May 20, 2021

Dental Graduates Provide Care to Venezuelan Immigrants in Brazil

A group of dental students and graduates from Bahia Adventist College on the eastern coast of Brazil has been serving people in need, including immigrants from Venezuela with no access to dental care. Their outreach and service activities are a core part of their training, regional school and church leaders said.

One of the recent graduates, Bianca Carvalho, said she believes her mission endeavors are rooted in God’s plan for her. “My goal is to help those in need with my expertise, improve my talents, and tell others about the soon coming of Jesus,” she said. Carvalho recently completed the dental program at Bahia Adventist College.

Unlike others who follow a more traditional path after graduation, Carvalho has decided to spend time caring for others through volunteer service. Thus, she went to volunteer at one of the regional offices of the Adventist Development and Relief Agency (ADRA), providing dental care to people who cannot afford it. The project is linked to the International Organization for Migration (IOM), which provides aid to immigrants.

Bahia Adventist College has been part of Carvalho’s mission experience many times in the past. “The school has motivated us to use our talents and expertise while serving underprivileged communities,” she emphasized. “It has helped us to develop empathy, compassion, and to show God’s love for others.” The academic environment of the school also increased Carvalho’s interest in mission work, she said.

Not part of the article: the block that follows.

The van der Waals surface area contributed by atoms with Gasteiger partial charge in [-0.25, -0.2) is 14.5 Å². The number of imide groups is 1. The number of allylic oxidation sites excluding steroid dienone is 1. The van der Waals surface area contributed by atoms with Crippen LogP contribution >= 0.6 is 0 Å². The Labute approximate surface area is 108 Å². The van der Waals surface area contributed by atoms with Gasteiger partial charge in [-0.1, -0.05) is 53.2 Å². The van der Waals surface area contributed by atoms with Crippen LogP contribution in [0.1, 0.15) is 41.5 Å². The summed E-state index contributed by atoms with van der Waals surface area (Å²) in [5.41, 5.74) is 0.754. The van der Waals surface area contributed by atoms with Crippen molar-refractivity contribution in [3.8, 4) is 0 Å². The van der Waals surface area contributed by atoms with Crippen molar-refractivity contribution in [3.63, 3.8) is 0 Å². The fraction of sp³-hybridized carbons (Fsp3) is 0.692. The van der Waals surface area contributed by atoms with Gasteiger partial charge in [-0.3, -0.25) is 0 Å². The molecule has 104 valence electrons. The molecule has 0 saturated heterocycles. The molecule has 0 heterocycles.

Twofold Mission

Besides Carvalho, Bahia graduate Yanessa Bispo has been an active part of service and outreach projects. Bispo shared how she and Carvalho provided free dental care to Venezuelan immigrants. Both young professionals assisted low-income families with overcoming the difficulties of finding medical care. Their experience was remarkable, according to Bispo. “One of the residents asked us to come back more often, since it was their only chance to get some dental care,” she shared.

In Bispo’s case, her decision to become a missionary came from sensing a need to help others and show kindness to them. “Hugging and smiling can make a world of difference,” she said.

Bispo suggests that those who want to get acquainted with mission service seek out people who are already part of such projects, ask questions, and start taking part in one of the service initiatives available. “Just start doing it, and don’t look back,” she said.

Knock Until They Answer

Luiza Caroline decided to dedicate her service to others, but in another location. In her case it was through an ADRA project in Ji-Paraná, Rondônia, in east-central Brazil. In addition to assisting with food baskets that take care of physical needs, the ADRA project is concerned with encouraging education and developing ways of obtaining income for the family. Through vocational courses, the project provides new opportunities for young people and adults who lost their jobs during the pandemic.

Caroline spoke about the food distribution efforts that targeted low-income children around Easter time earlier in 2021. The distribution took place on a rainy day, and at one of the houses, nobody came to the door. One of Caroline’s partners didn’t give up and kept knocking. When someone finally answered, they found out it was a family in dire need.

“One person’s insistence helped a family have something to eat that Easter,” she said.

The original version of this story was posted on the South American Division Portuguese-language news site.

Advertisement
Advertisement